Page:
We will need CDI assurance that these requirements will happen prior to the announced migration date of Tuesday, November 16.

(Defs.' Stmt. ¶ 51.) Blackwell responded by offering to extend through the end of 2010 the period during which the plaintiffs would receive fees for wagers placed by new customers via (Id. at ¶ 52.) Hannon indicated that same day that he was satisfied with that particular change. (Id. at ¶ 53 (" I want to thank you for efforts in accomplishing our request/requirement for URL Youbet sign ups . . . ." ) However, he did not affirmatively state that this was his only objection to the integration, and there is evidence in roughly contemporaneous communications that the plaintiffs were not satisfied with the changes. (See, e.g., Email from D. Hutchinson to D. Johnston, dated Nov. 29, 2010, attached as Tab 25 to Defs.' Appx. (attaching a document entitled " Youbet Concerns" listing the plaintiffs' grievances, including the transfer of Youbet customers to TwinSpires).) More importantly, the CBA provides that " [a]ny waiver, amendment or other modification of any provision of this Agreement will be effective only if in writing and signed by the parties." (CBA § 11.8.) The defendants point out that the parties had modified the CBA to utilize as the Co-Branded Pages without a signed document memorializing the change. (See Defs.' Mem. at 15.) But the absence of such a writing is certainly evidence that they did not intend to modify the contract. In the alternative, the defendants argue that the parties' email exchange could constitute a " writing" electronically signed by the parties. (See id.) But as we just discussed, Hannon's email does not unequivocally establish that he agreed to all aspects of the integration. Viewing the evidence in the light most favorable to the plaintiffs, we conclude that the defendants are not entitled to summary judgment on their theory

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that the plaintiffs agreed to modify the CBA to permit the Youbet/TwinsSpires integration.

2. Estoppel

In the alternative, the defendants argue that the plaintiffs should be estopped from asserting breach of contract. " The elements of estoppel are: (1) a party has acted; (2) another party reasonably relied on those acts; and (3) the latter party thereby changed its position for the worse." LCI Intern. Telecom Corp., Inc. v. American Teletronics Long Distance, Inc., 978 F.Supp. 799, 802 (N.D. Ill. 1997). It is undisputed that the defendants worked for months to integrate the ADW platforms before notifying the plaintiffs. Moreover, there is evidence in the record supporting the plaintiffs' contention that the defendants did not present the integration as a proposal. Instead, they told the plaintiffs, in detail and with only a week's notice, what was going to happen on November 16, 2010. Viewing the evidence in the light most favorable to the plaintiffs, there is a genuine dispute of material fact regarding whether the defendants reasonably relied on the plaintiffs' conduct when they integrated the Youbet and TwinSpires ADW platforms.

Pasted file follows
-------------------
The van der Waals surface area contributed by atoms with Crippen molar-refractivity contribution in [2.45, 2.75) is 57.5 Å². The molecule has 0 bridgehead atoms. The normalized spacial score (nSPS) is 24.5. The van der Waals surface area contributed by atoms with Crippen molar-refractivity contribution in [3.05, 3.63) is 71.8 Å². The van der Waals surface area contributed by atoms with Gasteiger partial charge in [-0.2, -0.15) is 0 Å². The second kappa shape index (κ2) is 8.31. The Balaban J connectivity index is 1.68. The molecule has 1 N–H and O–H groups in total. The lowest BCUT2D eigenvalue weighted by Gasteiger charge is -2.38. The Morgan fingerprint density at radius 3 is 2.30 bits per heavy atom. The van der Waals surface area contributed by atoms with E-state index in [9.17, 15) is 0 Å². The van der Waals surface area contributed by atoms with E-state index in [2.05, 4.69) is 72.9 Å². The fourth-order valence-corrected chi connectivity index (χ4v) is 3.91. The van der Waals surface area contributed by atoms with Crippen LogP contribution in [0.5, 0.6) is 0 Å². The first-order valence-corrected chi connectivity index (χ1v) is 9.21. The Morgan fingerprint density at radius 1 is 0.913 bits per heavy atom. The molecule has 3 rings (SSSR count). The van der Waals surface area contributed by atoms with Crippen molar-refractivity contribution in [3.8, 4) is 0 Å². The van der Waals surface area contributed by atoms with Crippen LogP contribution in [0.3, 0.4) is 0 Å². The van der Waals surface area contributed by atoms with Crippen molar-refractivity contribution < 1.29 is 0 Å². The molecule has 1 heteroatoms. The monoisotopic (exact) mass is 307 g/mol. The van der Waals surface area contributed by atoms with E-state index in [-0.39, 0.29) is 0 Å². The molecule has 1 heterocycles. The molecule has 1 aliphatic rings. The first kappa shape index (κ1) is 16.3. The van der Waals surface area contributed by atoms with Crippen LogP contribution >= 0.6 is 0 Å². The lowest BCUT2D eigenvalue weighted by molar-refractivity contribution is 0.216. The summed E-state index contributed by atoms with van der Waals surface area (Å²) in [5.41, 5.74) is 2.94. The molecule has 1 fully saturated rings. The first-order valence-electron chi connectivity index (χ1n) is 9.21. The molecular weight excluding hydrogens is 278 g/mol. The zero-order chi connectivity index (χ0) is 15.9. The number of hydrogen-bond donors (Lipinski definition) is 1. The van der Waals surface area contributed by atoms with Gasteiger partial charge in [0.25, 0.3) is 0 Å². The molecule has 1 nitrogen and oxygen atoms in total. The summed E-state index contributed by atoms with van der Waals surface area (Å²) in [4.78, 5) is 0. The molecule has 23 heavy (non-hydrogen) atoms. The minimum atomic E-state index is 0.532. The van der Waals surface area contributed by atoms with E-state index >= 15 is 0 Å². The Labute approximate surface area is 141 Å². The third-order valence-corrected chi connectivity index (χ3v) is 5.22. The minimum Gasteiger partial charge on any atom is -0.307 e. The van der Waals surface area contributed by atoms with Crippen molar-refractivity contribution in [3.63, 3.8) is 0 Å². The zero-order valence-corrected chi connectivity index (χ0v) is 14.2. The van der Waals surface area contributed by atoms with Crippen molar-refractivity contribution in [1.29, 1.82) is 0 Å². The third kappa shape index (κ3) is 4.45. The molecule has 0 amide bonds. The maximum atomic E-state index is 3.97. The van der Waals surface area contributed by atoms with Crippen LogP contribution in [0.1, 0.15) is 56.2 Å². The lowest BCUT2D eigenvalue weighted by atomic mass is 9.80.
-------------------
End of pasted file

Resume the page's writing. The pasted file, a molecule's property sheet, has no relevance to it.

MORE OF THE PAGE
C. Plaintiffs' Motion for Summary Judgment

The plaintiffs contend that the defendants breached the CBA by: (1) assigning rights and delegating duties to TwinSpires and Churchill (see CBA § 11.7); (2) failing to maintain the Co-Branded Pages and the Youbet brand (see CBA § § 1, 3, and 4.2); and (3) failing to maintain Youbet's eligibility for an ADW license (see CBA § 7.2). The elements of a claim for breach of contract are: (1) the existence of a valid and enforceable contract; (2) substantial performance by the plaintiff; (3) a material breach by the defendant; and (4) damages. Reger Development, LLC v. National City Bank, 592 F.3d 759, 764 (7th Cir. 2010) (applying Illinois law); see also Prima Tek II, L.L.C. v. Klerk's Plastic Industries, B.V., 525 F.3d 533, 538 (7th Cir. 2008) (" [A] party can only be held liable for damages resulting from a material breach." ) (applying Illinois law). The parties focus their arguments on the third and fourth elements.

1. Whether Youbet Breached the CBA

(a) Assignment and Delegation

The plaintiffs argue that Youbet improperly delegated certain duties to TwinSpires and Churchill. Section 11.7 of the CBA broadly prohibits assignment and delegation without the opposite party's written consent:

No party may assign its rights or delegate its obligations hereunder, either in whole or in part, whether by operation of law or otherwise, without the prior written consent of the other party. Any attempted assignment or delegation without such written consent will be void.

(CBA § 11.7.) The record is not as detailed as it could be regarding the specific duties that the plaintiffs accuse Youbet of delegating and how they were delegated. However, we think that the record is sufficiently clear to establish that Youbet at least partially delegated certain duties to its corporate affiliates after the merger. Churchill eliminated certain Youbet data centers and call centers as redundant in light of the corresponding facilities at TwinSpires. (See Pls.' Stmt. ¶ ¶ 42-43.) " [F]inancial reporting obligations [were] switched from Youbet employees over to [Churchill] employees." (Blackwell Dep. 2012 at 31-33.) Specifically, Churchill employees calculated the fees that the Associates were entitled to under the CBA,

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(id. at 31), a function previously performed by Youbet. After the merger, Youbet's marketing team was overseen by Jeremy Clemons, a TwinSpires employee. (See Defs.' Rule 56.1(b)(3)(B) Stmt. ¶ 33; Clemons Dep., attached as Tab 9 to Defs.' Appx., at 5.) It appears that Clemons made the decision to eliminate certain Youbet promotional materials, anticipating that the change would " significantly" reduce the " amount of traffic and sign-ups coming to Youbet . . . ." (Pls.' Stmt. ¶ 43.) In sum, Youbet no longer performed its obligations to operate and market the Co-Branded Pages independently. Instead, those obligations were performed, " in whole or in part ," by TwinSpires and Churchill. (CBA § 11.7 (emphasis added).) Youbet did not obtain the Associates' prior written consent before delegating these obligations to its corporate affiliates. We conclude, therefore, that Youbet breached § 11.7.